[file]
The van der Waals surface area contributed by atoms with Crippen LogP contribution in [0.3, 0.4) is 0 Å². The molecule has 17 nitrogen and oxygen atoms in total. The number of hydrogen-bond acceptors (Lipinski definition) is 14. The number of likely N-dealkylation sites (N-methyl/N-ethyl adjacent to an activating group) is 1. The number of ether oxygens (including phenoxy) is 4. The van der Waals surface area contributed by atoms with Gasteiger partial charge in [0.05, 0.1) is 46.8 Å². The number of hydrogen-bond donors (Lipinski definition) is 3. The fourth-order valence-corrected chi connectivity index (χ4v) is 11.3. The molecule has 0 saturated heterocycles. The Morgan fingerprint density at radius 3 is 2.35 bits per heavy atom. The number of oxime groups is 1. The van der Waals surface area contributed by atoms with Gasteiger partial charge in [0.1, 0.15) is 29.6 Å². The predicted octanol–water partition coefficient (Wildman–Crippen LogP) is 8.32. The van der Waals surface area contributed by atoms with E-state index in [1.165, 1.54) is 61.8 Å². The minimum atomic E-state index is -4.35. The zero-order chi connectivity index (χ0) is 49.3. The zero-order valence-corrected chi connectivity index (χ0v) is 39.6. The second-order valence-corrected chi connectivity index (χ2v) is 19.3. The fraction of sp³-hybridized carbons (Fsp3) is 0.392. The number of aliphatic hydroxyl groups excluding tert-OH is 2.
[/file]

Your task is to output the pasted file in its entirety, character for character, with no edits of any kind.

The van der Waals surface area contributed by atoms with Crippen LogP contribution in [0.3, 0.4) is 0 Å². The molecule has 17 nitrogen and oxygen atoms in total. The number of hydrogen-bond acceptors (Lipinski definition) is 14. The number of likely N-dealkylation sites (N-methyl/N-ethyl adjacent to an activating group) is 1. The number of ether oxygens (including phenoxy) is 4. The van der Waals surface area contributed by atoms with Gasteiger partial charge in [0.05, 0.1) is 46.8 Å². The number of hydrogen-bond donors (Lipinski definition) is 3. The fourth-order valence-corrected chi connectivity index (χ4v) is 11.3. The molecule has 0 saturated heterocycles. The Morgan fingerprint density at radius 3 is 2.35 bits per heavy atom. The number of oxime groups is 1. The van der Waals surface area contributed by atoms with Gasteiger partial charge in [0.1, 0.15) is 29.6 Å². The predicted octanol–water partition coefficient (Wildman–Crippen LogP) is 8.32. The van der Waals surface area contributed by atoms with E-state index in [1.165, 1.54) is 61.8 Å². The minimum atomic E-state index is -4.35. The zero-order chi connectivity index (χ0) is 49.3. The zero-order valence-corrected chi connectivity index (χ0v) is 39.6. The second-order valence-corrected chi connectivity index (χ2v) is 19.3. The fraction of sp³-hybridized carbons (Fsp3) is 0.392. The number of aliphatic hydroxyl groups excluding tert-OH is 2.